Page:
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Why do Internal Links Matter?

Now, we know just last week we released a blog about how link building may be less important to Google going forward, but that doesn’t mean that links aren’t important right now. So let’s go into why, specifically, internal links are so important.

First of all, what is an internal link? Internal links are hyperlinks from one of your web pages to another page that lives on the same domain. So they shouldn’t be confused with backlinks, also known as external links, that point from your site to another domain. But why do internal links matter?


Improve User Experience

The focus of Google has been to improve user experience more than anything, rather than focusing on what the platform sees as best. And that’s exactly why internal links are so important. They offer your audience the ability to dig deeper and inform themselves more about a specific topic of interest.

Think of this as a Wikipedia rabbit hole. Your internal links can keep users interested in the content on your domain and spend more time on site.


Drive Users to Conversions

For e-commerce brands, building an internal link structure in your site improves user navigation, ultimately driving your target audience toward a sale. A relevant connection, especially from your early-funnel content, can bring your audience deeper into the funnel and drive conversions.

Links on your homepage push toward your content marketing. Individual blog posts within that structure push towards gated content, a free trial, or product page. Just like that, your audience moves from initial awareness all the way to becoming leads and customers.


Improve Site Architecture

Your site architecture is more than how your site is organized within your menus and navigation pages. Through internal links, you can add another layer that creates a more intricate web of content.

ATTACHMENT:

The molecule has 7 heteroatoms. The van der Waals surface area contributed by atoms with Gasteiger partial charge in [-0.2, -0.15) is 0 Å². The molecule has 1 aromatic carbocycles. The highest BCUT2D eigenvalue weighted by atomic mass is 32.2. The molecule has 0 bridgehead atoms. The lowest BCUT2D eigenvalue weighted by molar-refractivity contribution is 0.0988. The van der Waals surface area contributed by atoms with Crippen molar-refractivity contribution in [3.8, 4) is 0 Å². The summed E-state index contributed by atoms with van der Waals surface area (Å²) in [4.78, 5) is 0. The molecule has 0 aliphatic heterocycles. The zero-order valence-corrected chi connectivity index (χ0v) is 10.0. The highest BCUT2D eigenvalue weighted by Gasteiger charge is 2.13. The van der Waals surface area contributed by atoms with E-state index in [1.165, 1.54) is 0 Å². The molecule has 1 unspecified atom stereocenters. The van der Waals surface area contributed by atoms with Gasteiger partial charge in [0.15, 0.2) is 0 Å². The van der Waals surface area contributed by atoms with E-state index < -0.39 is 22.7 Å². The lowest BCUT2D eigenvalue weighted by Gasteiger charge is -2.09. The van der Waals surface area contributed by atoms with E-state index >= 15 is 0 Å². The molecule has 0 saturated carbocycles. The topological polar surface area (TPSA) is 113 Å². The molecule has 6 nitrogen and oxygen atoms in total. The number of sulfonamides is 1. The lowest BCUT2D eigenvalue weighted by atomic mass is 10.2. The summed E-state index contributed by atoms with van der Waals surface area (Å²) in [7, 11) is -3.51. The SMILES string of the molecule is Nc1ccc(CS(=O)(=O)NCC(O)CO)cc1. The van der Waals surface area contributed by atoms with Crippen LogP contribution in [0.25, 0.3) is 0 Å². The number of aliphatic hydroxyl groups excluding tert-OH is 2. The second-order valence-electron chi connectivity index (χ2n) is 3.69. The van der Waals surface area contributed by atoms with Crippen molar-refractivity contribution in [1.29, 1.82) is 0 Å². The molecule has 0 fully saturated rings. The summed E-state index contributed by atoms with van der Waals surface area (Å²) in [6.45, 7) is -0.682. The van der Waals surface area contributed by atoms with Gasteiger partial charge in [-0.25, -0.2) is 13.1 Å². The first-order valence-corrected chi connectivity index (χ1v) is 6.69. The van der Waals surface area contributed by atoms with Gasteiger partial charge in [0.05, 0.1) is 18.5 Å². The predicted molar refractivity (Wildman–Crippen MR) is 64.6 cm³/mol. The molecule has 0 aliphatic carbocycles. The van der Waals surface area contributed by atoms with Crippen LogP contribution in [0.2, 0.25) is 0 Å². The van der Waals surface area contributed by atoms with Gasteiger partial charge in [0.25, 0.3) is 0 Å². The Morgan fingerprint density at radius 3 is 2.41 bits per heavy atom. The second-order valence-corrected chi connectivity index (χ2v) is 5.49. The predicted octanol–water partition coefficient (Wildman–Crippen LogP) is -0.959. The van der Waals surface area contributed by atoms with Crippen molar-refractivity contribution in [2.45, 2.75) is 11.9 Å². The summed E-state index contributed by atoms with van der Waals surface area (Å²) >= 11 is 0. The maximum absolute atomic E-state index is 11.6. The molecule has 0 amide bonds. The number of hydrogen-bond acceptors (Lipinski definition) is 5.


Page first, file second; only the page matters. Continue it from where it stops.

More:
Your site is likely organized by various topics and subtopics that make sense from a homepage perspective. But internal links can create a second layer of your website architecture by creating cross-links to improve your UX design, turning disconnected pages into a comprehensive online experience.


Improve Crawl Efficiency

Related to the topic of your site architecture is the idea of crawl depth and crawl efficiency. Search engine crawlers work in a simple pattern:

  • Automated algorithms, called spiders, crawl the web on new and existing domains.
  • When they find your website, they scour the code for SEO ranking factors on every individual page.
  • What they find becomes part of your site’s record or index, which then determines whether and how it will appear in search results.
  • On a regular schedule, the process happens all over again.

Here’s one thing that these crawlers do, though: they check out your internal and external links, looking to discover new and updated content. A strong network of internal links is the perfect aid your site can provide.

Search engines appreciate when things are simple, and the more easily they can crawl your site, the better for your search results.


Tell Search Engines Which Keywords You Want to Rank

Because you have full control over adding your internal links (no link building required here), you can send a clear message to Google about keyword and page associations via anchor text.

All internal links use anchor text (the blue text hyperlink that a user clicks on) to provide context to both users and the search engine.

Using contextually-relevant anchor text that properly describes the page that the link leads to gives you an added opportunity to clearly tell the search engine that page X should rank for keyword Y and boost relevance.

Each of the above points is unique, but they all add up to one thing: the ways in which internal links can improve and build your SEO. If you need help with your own SEO strategy, and more specifically, internal linking, don’t hesitate to reach out to us.

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